I’ve been writing. Not here, obviously, but with this post that changes.
In April a friend and I caught up over brunch. Both of us had missed deadline after deadline completing our novels, so we made a pact: By the end of May, we both would be done, have traded copies, and met to offer suggestions.
You might guess what happened. We missed the deadline.
We didn’t so much miss it as pause three weeks in. She had started a summer course and I was preparing for a weekend tenth anniversary getaway with my husband. Excuses, yes, but good ones. And really, finishing editing a novel only halfway edited to begin with, with scenes still to be written — all in one month — is pretty crazy. Last month I spent hours every day, morning and night, on this thing, and it still crept along at a snail’s pace. So we made a new plan. Can you guess it? Hint: Maybe we haven’t learned from the past …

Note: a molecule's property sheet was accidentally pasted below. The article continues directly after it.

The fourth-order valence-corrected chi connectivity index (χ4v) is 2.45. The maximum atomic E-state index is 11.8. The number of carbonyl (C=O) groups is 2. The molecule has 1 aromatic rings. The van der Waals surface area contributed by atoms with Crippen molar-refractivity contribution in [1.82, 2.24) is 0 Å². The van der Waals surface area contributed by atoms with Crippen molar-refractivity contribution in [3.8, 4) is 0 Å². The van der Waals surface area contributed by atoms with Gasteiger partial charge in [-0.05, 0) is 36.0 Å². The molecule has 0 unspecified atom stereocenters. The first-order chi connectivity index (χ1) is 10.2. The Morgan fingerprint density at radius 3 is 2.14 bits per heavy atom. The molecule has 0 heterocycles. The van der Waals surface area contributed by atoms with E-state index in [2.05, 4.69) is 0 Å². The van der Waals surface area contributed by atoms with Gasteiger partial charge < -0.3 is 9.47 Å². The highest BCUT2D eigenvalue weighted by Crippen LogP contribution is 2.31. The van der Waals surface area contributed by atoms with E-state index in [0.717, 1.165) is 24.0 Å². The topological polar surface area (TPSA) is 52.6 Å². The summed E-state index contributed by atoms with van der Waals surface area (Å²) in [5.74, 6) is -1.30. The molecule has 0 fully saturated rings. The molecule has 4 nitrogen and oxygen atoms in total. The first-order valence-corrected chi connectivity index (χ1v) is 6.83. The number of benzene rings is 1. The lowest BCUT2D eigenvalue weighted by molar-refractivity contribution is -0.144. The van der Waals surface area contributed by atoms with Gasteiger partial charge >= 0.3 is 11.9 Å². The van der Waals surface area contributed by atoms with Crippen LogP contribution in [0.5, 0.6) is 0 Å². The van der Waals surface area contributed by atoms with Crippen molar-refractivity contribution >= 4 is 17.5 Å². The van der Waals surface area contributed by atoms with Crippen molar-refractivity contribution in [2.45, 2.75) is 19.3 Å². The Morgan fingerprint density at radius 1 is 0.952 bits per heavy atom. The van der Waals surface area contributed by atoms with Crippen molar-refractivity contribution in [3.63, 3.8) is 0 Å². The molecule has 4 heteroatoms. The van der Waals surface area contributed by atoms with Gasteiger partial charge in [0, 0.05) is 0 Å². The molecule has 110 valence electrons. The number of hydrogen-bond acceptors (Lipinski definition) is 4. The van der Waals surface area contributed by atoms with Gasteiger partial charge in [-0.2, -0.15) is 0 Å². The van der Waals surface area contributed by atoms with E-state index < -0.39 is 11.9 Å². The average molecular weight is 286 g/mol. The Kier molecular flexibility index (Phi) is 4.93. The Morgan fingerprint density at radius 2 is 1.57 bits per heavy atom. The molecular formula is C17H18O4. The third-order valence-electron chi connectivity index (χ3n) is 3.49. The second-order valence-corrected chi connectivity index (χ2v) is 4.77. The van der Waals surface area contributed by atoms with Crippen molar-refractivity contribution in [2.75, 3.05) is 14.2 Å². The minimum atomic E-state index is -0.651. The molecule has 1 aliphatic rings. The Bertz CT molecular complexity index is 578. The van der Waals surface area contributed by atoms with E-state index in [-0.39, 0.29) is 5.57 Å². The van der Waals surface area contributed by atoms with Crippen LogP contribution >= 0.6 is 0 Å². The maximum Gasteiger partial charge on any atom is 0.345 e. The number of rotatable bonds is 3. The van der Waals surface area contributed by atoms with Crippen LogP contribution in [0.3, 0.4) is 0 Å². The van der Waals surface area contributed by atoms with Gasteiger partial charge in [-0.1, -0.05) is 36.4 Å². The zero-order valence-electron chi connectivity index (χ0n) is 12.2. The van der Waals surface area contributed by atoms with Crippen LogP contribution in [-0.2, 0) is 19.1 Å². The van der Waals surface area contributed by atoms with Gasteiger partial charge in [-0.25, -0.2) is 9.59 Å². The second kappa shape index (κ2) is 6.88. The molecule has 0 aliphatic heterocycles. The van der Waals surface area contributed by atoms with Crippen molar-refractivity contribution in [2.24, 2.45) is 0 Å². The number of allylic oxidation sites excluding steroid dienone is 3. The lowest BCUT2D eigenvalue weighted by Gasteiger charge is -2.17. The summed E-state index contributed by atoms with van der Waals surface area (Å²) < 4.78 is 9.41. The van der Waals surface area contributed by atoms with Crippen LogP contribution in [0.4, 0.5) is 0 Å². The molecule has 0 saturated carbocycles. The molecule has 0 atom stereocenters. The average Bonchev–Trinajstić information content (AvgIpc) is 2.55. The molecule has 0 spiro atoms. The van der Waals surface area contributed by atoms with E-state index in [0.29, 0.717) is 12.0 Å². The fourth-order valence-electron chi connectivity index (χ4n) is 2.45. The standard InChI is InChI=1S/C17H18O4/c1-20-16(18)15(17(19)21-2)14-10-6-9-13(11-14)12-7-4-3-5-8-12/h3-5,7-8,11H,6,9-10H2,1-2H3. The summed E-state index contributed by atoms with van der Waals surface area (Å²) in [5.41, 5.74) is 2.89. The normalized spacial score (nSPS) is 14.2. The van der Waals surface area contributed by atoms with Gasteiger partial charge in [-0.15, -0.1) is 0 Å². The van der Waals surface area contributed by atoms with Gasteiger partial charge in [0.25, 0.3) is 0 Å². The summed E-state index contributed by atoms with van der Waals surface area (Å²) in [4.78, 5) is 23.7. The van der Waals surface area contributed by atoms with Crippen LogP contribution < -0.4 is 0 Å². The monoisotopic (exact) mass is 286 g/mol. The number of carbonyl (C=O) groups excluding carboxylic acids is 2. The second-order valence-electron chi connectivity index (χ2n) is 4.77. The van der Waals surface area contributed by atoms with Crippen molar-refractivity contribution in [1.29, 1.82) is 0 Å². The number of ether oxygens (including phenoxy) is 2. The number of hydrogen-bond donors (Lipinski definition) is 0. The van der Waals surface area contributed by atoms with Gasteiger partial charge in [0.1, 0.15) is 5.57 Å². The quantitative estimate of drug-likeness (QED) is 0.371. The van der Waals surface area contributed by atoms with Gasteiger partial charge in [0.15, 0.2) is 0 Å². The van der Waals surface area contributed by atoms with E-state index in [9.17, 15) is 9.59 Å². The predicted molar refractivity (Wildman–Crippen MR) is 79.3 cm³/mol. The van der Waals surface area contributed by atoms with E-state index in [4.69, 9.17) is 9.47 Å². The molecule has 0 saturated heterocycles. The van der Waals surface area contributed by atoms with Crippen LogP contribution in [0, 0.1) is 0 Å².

Finish our novels by the end of June.
And how many days in June have I worked on my novel? Zero.
But good excuses come in pairs. Like that 16-page story for a niece’s birthday I wrote last week, and that other novel I’m beginning to edit for a free online workshop with Shenandoah Valley Writers. The workshop is called Finish That Novel, and we’re following the advice of the book “The Weekend Novelist.” Most of us are reworking drafts hastily thrown together during National Novel Writing Month. And we’re doing several of the 52 weekends each week, so it won’t take us the full year or anything. Right?
Mornings with my second novel “Singing Stars” and evenings with my first love “Snow on the Mountain” — which is so, so close to done! — and work in between means I’m writing for most of my waking hours. But every day is different — heck, every morning is different from its corresponding night, and the drive to and from work has me plotting out other stories too, fixing storyline issues or characterization inconsistencies.
It’s like a writer’s retreat in my mind at any given point during my day, these days. And that’s just how I like it.